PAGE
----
Week 9- Naval Warfare in World War I
Week 9- Naval Warfare in World War I HIST 388
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This 2 page Class Notes was uploaded by Austin McManus on Friday October 30, 2015. The Class Notes belongs to HIST 388 at George Mason University taught by Harry Butowsky in Fall 2015. Since its upload, it has received 37 views. For similar materials see World War I in History at George Mason University.
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Date Created: 10/30/15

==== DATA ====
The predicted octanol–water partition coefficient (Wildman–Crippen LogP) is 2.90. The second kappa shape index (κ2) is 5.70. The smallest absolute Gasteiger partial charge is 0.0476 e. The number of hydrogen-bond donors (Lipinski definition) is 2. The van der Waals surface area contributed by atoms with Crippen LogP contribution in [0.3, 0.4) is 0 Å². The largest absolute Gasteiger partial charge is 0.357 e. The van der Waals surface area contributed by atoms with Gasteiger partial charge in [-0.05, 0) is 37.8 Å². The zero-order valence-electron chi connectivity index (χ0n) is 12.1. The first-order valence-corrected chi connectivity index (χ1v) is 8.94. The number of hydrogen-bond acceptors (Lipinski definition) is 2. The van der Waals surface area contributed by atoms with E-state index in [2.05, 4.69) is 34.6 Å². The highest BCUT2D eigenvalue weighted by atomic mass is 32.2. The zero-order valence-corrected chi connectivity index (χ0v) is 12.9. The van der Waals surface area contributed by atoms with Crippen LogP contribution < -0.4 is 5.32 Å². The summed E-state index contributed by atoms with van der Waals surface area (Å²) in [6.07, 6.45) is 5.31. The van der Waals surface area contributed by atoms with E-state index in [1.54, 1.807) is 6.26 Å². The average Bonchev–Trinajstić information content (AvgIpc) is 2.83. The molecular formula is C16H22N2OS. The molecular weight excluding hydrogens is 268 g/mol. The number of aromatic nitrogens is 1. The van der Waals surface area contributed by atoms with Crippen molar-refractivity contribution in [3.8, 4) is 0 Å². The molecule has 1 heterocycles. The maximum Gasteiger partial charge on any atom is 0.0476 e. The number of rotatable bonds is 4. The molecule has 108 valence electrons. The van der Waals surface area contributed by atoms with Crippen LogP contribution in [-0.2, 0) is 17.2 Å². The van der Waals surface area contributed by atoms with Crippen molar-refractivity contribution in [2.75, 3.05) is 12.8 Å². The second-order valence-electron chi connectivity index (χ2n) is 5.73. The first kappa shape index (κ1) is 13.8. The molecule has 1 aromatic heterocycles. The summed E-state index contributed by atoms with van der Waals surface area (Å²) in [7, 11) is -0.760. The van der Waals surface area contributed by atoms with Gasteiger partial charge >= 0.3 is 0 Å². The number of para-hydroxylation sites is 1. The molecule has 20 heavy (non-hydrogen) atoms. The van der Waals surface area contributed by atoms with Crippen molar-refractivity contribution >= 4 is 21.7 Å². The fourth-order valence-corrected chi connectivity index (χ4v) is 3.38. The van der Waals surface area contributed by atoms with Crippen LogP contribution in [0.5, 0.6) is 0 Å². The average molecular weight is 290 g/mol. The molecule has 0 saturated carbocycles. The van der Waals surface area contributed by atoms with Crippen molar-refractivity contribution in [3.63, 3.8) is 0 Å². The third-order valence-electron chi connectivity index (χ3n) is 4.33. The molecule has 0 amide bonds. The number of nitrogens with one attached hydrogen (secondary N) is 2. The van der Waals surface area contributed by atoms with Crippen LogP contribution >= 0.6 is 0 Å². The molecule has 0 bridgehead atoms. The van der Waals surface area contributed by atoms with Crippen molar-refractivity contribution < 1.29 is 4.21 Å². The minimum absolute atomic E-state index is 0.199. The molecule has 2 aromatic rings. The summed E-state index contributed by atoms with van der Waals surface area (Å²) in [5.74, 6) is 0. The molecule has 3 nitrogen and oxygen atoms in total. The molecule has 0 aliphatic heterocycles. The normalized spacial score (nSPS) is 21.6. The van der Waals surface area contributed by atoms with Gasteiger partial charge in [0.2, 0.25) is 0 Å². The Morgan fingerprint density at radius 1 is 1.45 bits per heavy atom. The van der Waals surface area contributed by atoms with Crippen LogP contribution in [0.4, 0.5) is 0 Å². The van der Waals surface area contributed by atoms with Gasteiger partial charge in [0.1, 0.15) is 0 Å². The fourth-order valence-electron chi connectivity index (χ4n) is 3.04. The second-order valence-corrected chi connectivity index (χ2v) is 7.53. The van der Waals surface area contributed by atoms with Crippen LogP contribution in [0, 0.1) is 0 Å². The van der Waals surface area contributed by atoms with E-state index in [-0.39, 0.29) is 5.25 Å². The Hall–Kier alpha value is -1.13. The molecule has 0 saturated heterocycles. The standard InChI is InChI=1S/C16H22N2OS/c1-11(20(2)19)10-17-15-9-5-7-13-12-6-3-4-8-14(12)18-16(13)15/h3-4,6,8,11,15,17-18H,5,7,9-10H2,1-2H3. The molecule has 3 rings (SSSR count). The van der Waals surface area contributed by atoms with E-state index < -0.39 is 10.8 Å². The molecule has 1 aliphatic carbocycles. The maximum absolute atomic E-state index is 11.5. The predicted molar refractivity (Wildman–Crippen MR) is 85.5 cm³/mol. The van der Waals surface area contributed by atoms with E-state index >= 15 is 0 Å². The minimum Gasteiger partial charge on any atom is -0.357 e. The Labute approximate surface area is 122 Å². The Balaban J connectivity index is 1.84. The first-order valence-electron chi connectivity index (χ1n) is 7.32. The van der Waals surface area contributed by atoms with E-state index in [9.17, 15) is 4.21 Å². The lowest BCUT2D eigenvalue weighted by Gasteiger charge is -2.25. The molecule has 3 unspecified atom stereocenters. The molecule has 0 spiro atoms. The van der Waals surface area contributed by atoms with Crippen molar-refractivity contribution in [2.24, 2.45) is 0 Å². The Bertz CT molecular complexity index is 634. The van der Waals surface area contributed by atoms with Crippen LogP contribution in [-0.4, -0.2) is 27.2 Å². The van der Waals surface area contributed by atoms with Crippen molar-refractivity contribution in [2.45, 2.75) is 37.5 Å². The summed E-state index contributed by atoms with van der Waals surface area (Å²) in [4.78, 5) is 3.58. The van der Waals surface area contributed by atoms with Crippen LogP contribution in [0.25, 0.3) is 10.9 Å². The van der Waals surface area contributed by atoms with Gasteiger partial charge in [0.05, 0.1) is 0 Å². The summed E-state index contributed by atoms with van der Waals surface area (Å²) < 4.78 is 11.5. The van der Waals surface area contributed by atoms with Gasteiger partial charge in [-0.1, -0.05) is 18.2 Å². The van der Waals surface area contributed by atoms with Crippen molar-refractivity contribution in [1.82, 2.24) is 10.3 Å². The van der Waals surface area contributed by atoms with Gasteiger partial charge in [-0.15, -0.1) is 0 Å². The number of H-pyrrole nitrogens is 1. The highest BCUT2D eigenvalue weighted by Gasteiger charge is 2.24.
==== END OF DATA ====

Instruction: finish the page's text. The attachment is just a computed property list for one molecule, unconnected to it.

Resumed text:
HIST 388 Notes Week 9 Naval Warfare in World War I A Significance of the Navy Prior to the outbreak of war in 1914 Germany had industrialized its military to the point that it had the best equipped and most welltrained army in the entire world but Britain still reigned as the overlord of the seas with its superior navy despite Germany not being far behind Britain When war broke out both the British and German government believed that whoever ruled the seas would win the war mainly the reason behind Germany developing its navy to the extent that it did Much of the ideology behind the importance placed on the navy comes from the book The In uence of Sea Power Upon History 1660 1783 written by American admiral Alfred T Mahan in 1890 Mahan emphasized that the extent of a country s sea power determined its impact in geopolitics and role on the world stage This dynamic was at the center of strategic thinking prior to and throughout the war B Evolution of Naval Technology 1700s1914 In the 18th century all professional navies consisted of wooden sailing ships lined with smoothbore cannons on both ends Robert Fulton s reveal of the Clermont and introduction of steam power in 1807 did not take off right away in Europe or the United States Britain s rst ironclad warship the HMS Warrior completed in 1860 was a steamandsail powered wooden ship with iron plates plastered on its hull The American Civil War saw a revolution in naval warfare when the USS Monitor fought and defeated CSS Merrimack the first two practical ironclad warships the Monitor was particularly revolutionary as it introduced the rotating turret drastically altering the meaning of naval mobility during combat Following the Civil War Britain and France began significantly reforming their respective navies replacing wind with coal and steam and wood with iron and steel By the 1890s steam and steel dominated the naval construction scene By which point Germany following its unification in 1871 had begun building up a navy of its own Britain perceived Germany s buildingup of its Navy in the 1880s and 1890s under Kaiser Wilhelm II as a threat to their hegemony on the sea to counter Germany s navy Britain invigorates its navy development for over a decade during which time the first Dreadnought the firstclass battleship of the First World War was introduced by the Royal Navy in 1906 The battleship made all other naval ships obsolete when it came to battle as the Dreadnought was faster and deadlier than any other ship at the time The introduction of the Dreadnought reinvigorated the naval arms race between Britain and Germany going into the war Germany despite having the second largest navy in the world still lagged half the number of ships of the Royal Navy by 1914 C Battle of Jutland 31 May 1 June 1916 While the Battle of Verdun was raging in France both the French and German forces were desperate for some sort of effort to divert their enemy s attention from Verdun Sentiments from both Britain and Germany to utilize their impressive navies against one another Yet Britain remains the superior naval force and the Germans fully comprehends this Reinhard Scheer the ViceAdmiral of the Imperial German Fleet plans to draw out the battlecruiser squadrons of ViceAdmiral Sir David Beatty using ViceAdmiral Franz Hipper s fast scouting cruisers to face the head of his battlecruiser eet After drawing out Beatty s squadrons Scheer s eet openfired destroying two British battlecruisers within five minutes After fortyfive minutes the remnants of Beatty s squadrons retreat Prior to the battle the British had planned for Scheer s plan due to intercepting German intelligence causing them to plan on Beatty s squadrons retreating to where the British battle eet under the command of Admiral Sir John J ellicoe was stationed awaiting the arrival of the Germans As the sun rose the next morning the two eets totaling over 200 battleships clashed The Battle of Jutland was the largest naval engagement of battleships in human history and the only one of its kind during the Great War
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